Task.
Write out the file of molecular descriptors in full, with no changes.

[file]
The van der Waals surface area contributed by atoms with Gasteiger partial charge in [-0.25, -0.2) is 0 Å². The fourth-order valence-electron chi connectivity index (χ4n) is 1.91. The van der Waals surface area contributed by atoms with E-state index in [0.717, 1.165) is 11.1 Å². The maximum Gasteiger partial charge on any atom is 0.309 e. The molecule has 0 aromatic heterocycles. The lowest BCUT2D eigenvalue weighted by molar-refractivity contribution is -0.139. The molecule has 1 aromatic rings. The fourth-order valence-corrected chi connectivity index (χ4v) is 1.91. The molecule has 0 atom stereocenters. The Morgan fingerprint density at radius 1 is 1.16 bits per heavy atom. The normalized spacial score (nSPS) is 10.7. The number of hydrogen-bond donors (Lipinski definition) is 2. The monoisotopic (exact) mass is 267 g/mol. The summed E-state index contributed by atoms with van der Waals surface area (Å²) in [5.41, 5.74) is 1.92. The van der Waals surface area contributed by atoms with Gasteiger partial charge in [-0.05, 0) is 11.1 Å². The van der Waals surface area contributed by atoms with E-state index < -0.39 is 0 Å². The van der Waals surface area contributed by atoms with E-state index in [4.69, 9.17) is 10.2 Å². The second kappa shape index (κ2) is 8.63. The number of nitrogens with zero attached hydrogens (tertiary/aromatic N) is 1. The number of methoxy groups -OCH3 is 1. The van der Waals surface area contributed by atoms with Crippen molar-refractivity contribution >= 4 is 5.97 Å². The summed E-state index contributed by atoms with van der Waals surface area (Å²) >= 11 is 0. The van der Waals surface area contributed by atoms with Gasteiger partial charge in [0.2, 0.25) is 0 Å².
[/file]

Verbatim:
The van der Waals surface area contributed by atoms with Gasteiger partial charge in [-0.25, -0.2) is 0 Å². The fourth-order valence-electron chi connectivity index (χ4n) is 1.91. The van der Waals surface area contributed by atoms with E-state index in [0.717, 1.165) is 11.1 Å². The maximum Gasteiger partial charge on any atom is 0.309 e. The molecule has 0 aromatic heterocycles. The lowest BCUT2D eigenvalue weighted by molar-refractivity contribution is -0.139. The molecule has 1 aromatic rings. The fourth-order valence-corrected chi connectivity index (χ4v) is 1.91. The molecule has 0 atom stereocenters. The Morgan fingerprint density at radius 1 is 1.16 bits per heavy atom. The normalized spacial score (nSPS) is 10.7. The number of hydrogen-bond donors (Lipinski definition) is 2. The monoisotopic (exact) mass is 267 g/mol. The summed E-state index contributed by atoms with van der Waals surface area (Å²) in [5.41, 5.74) is 1.92. The van der Waals surface area contributed by atoms with Gasteiger partial charge in [-0.05, 0) is 11.1 Å². The van der Waals surface area contributed by atoms with E-state index < -0.39 is 0 Å². The van der Waals surface area contributed by atoms with E-state index in [4.69, 9.17) is 10.2 Å². The second kappa shape index (κ2) is 8.63. The number of nitrogens with zero attached hydrogens (tertiary/aromatic N) is 1. The number of methoxy groups -OCH3 is 1. The van der Waals surface area contributed by atoms with Crippen molar-refractivity contribution >= 4 is 5.97 Å². The summed E-state index contributed by atoms with van der Waals surface area (Å²) >= 11 is 0. The van der Waals surface area contributed by atoms with Gasteiger partial charge in [0.2, 0.25) is 0 Å².